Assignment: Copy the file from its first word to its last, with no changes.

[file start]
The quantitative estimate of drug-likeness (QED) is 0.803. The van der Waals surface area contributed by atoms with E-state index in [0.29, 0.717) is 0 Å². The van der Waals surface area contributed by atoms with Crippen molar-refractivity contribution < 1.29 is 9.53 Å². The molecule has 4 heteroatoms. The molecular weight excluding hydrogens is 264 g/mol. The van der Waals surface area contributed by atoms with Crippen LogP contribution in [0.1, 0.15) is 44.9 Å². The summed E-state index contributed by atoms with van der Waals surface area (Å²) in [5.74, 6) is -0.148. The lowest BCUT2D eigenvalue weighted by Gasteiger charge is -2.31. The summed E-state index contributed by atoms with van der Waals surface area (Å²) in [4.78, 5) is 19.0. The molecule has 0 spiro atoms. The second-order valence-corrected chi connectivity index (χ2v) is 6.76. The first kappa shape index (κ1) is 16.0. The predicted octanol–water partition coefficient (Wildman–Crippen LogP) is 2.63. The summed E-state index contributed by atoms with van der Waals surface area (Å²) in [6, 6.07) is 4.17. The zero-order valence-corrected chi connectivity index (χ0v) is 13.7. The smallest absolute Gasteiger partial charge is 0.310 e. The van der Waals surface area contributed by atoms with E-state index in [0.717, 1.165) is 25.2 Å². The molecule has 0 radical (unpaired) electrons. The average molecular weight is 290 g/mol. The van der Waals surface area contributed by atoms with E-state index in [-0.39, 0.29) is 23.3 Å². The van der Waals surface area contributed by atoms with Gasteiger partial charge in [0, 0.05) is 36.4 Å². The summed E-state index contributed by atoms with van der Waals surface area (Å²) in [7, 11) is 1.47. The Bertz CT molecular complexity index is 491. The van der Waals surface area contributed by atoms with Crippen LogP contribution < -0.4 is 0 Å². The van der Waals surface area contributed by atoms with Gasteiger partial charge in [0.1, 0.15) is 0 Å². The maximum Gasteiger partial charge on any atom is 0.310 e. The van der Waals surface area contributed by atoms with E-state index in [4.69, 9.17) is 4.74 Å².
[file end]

The quantitative estimate of drug-likeness (QED) is 0.803. The van der Waals surface area contributed by atoms with E-state index in [0.29, 0.717) is 0 Å². The van der Waals surface area contributed by atoms with Crippen molar-refractivity contribution < 1.29 is 9.53 Å². The molecule has 4 heteroatoms. The molecular weight excluding hydrogens is 264 g/mol. The van der Waals surface area contributed by atoms with Crippen LogP contribution in [0.1, 0.15) is 44.9 Å². The summed E-state index contributed by atoms with van der Waals surface area (Å²) in [5.74, 6) is -0.148. The lowest BCUT2D eigenvalue weighted by Gasteiger charge is -2.31. The summed E-state index contributed by atoms with van der Waals surface area (Å²) in [4.78, 5) is 19.0. The molecule has 0 spiro atoms. The second-order valence-corrected chi connectivity index (χ2v) is 6.76. The first kappa shape index (κ1) is 16.0. The predicted octanol–water partition coefficient (Wildman–Crippen LogP) is 2.63. The summed E-state index contributed by atoms with van der Waals surface area (Å²) in [6, 6.07) is 4.17. The zero-order valence-corrected chi connectivity index (χ0v) is 13.7. The smallest absolute Gasteiger partial charge is 0.310 e. The van der Waals surface area contributed by atoms with E-state index in [0.717, 1.165) is 25.2 Å². The molecule has 0 radical (unpaired) electrons. The average molecular weight is 290 g/mol. The van der Waals surface area contributed by atoms with E-state index in [-0.39, 0.29) is 23.3 Å². The van der Waals surface area contributed by atoms with Gasteiger partial charge in [0, 0.05) is 36.4 Å². The summed E-state index contributed by atoms with van der Waals surface area (Å²) in [7, 11) is 1.47. The Bertz CT molecular complexity index is 491. The van der Waals surface area contributed by atoms with Crippen LogP contribution < -0.4 is 0 Å². The van der Waals surface area contributed by atoms with Gasteiger partial charge in [0.1, 0.15) is 0 Å². The maximum Gasteiger partial charge on any atom is 0.310 e. The van der Waals surface area contributed by atoms with E-state index in [4.69, 9.17) is 4.74 Å².